Saturday, March 3, 2007

Life History of Prophet Mohammed (PBUH) Part 02

Alarmed at the bold part which the Prophet and his followers were not able to assume, and roused by the return of the deputies from Abyssinia and the announcement of their unsuccessful mission, the Quraish determined to check by a decisive blow any further progress of Islam. Towards this end, in the seventh year of the mission, they made a solemn covenant against the descendants of Hashim and Muttalib, engaging themselves to contract no marriage with any of them and to have no communication with them. Upon this, the Quraish became divided into two factions, and the two families of Hashim and Muttalib all repaired to Abu Talib as their chief. Abu Lahab, the Prophet's uncle, however, out of his inveterate hatred of his nephew and his doctrine, went over to the opposite party, whose chief was Abu Sufyan Ibn Harb, of the family of Umayya. The persecuted party, Muslims as well as idolaters betook themselves to a defile on the eastern skirts of Mecca. They lived in this defensive position for three years. The provisions, which they had carried with them, were soon exhausted. Probably they would have entirely perished but for the sympathy and occasional help received from less bigoted compatriots.
Towards the beginning of the tenth year of the mission, reconciliation was concluded between the Quraish and the two families of Hashim and Abdul Muttalib through the intermediation of Hisham, Ibn Umar, and Zobeir, Ibn Abu Umayya. Thus, the alliance against the two families was abolished, and they were able to return to Mecca.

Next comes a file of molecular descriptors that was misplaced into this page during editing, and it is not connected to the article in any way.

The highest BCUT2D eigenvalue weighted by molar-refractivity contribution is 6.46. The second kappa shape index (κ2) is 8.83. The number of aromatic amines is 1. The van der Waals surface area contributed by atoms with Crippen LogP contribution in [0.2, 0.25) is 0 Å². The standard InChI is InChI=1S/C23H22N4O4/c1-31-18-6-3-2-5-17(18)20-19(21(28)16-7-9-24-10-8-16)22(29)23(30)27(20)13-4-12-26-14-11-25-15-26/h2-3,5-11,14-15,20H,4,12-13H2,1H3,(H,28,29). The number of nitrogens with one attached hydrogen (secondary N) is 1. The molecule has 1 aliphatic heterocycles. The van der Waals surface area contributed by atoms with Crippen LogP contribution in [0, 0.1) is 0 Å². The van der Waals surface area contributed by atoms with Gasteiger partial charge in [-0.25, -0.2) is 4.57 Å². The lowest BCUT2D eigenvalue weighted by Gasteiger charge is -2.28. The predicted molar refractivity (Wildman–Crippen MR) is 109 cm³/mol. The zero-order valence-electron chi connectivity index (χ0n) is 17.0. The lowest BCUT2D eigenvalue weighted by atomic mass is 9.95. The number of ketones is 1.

During the period the Prophet and his kinspeople passed in their defensive position, Islam made no progress outside; but in the sacred months, when violence was considered sacrilege, the Prophet used to come out of his temporary prison to preach Islam to the pilgrims. In the following year, both Abu Talib and Khadijah died. Thus the Prophet lost in Abu Talib the kind guardian of his youth who had hitherto protected him against his enemies, and in Khadijah his most encouraging companion. She was ever his angel of hope and consolation. The Prophet, weighed down by the loss of his amiable protector and his beloved wife, without hope of turning the Quraish from idolatry, with a saddened heart, yet full of trust, resolved to exercise his ministry in some of her field. He chose Taif, a town about sixty miles east of Mecca, where he went accompanied by a faithful servant Zaid. The tribe of Thakif, who were the inhabitants of Taif, received Muhammad very coldly. However, he stayed there for one month. Though the more considerate and better sort of men treated him with a little respect, the slaves and common people refused to listen to his teachings; they were outrageously indignant at his invitation to abandon the gods they worshipped with such freedom of morals and lightness of heart. At length they rose against him, and bringing him to the wall of the city, obliged him to depart and return to Mecca.
The repulse greatly discouraged his followers; however, the Prophet boldly continued to preach to the public assemblies at the pilgrimage and gained several new converts, among whom were six of the city of Yahtrib (later called Medina), of the Jewish tribe of Khazraj. When these Yathribites returned home, they spread the news among their people that a prophet had arisen among the Arabs who was to call them to Allah and put an end to their inquiries.